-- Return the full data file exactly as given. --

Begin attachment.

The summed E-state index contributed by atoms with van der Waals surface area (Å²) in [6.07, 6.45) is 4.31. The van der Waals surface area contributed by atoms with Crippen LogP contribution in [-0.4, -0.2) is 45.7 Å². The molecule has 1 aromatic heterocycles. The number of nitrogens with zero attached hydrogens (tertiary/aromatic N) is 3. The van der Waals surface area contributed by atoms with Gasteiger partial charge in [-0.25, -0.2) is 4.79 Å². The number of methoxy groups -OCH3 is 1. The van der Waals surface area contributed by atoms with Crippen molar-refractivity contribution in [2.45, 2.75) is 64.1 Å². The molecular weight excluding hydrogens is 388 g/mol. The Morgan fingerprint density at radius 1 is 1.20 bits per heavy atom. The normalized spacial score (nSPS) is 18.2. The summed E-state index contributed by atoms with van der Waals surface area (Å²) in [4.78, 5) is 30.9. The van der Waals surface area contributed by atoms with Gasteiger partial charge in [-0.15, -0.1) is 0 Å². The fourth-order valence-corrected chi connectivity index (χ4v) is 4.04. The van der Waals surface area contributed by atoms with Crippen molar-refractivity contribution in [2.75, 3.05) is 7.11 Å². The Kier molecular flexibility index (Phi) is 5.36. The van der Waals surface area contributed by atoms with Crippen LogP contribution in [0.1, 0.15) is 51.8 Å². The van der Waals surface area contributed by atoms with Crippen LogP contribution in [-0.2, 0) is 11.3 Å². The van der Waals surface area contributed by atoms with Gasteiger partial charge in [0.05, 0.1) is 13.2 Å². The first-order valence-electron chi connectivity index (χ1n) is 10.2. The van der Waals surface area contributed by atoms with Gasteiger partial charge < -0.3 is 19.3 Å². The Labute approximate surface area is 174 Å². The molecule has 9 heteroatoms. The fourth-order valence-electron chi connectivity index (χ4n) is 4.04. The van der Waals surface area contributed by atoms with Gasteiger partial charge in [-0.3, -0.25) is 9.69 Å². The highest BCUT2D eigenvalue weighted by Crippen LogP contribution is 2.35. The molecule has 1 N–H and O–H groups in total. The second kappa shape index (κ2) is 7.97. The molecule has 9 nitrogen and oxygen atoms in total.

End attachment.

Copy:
The summed E-state index contributed by atoms with van der Waals surface area (Å²) in [6.07, 6.45) is 4.31. The van der Waals surface area contributed by atoms with Crippen LogP contribution in [-0.4, -0.2) is 45.7 Å². The molecule has 1 aromatic heterocycles. The number of nitrogens with zero attached hydrogens (tertiary/aromatic N) is 3. The van der Waals surface area contributed by atoms with Gasteiger partial charge in [-0.25, -0.2) is 4.79 Å². The number of methoxy groups -OCH3 is 1. The van der Waals surface area contributed by atoms with Crippen molar-refractivity contribution in [2.45, 2.75) is 64.1 Å². The molecular weight excluding hydrogens is 388 g/mol. The Morgan fingerprint density at radius 1 is 1.20 bits per heavy atom. The normalized spacial score (nSPS) is 18.2. The summed E-state index contributed by atoms with van der Waals surface area (Å²) in [4.78, 5) is 30.9. The van der Waals surface area contributed by atoms with Gasteiger partial charge in [-0.15, -0.1) is 0 Å². The fourth-order valence-corrected chi connectivity index (χ4v) is 4.04. The van der Waals surface area contributed by atoms with Crippen molar-refractivity contribution in [2.75, 3.05) is 7.11 Å². The Kier molecular flexibility index (Phi) is 5.36. The van der Waals surface area contributed by atoms with Crippen LogP contribution in [0.1, 0.15) is 51.8 Å². The van der Waals surface area contributed by atoms with Crippen LogP contribution in [-0.2, 0) is 11.3 Å². The van der Waals surface area contributed by atoms with Gasteiger partial charge in [0.05, 0.1) is 13.2 Å². The first-order valence-electron chi connectivity index (χ1n) is 10.2. The van der Waals surface area contributed by atoms with Gasteiger partial charge < -0.3 is 19.3 Å². The Labute approximate surface area is 174 Å². The molecule has 9 heteroatoms. The fourth-order valence-electron chi connectivity index (χ4n) is 4.04. The van der Waals surface area contributed by atoms with Gasteiger partial charge in [-0.3, -0.25) is 9.69 Å². The highest BCUT2D eigenvalue weighted by Crippen LogP contribution is 2.35. The molecule has 1 N–H and O–H groups in total. The second kappa shape index (κ2) is 7.97. The molecule has 9 nitrogen and oxygen atoms in total.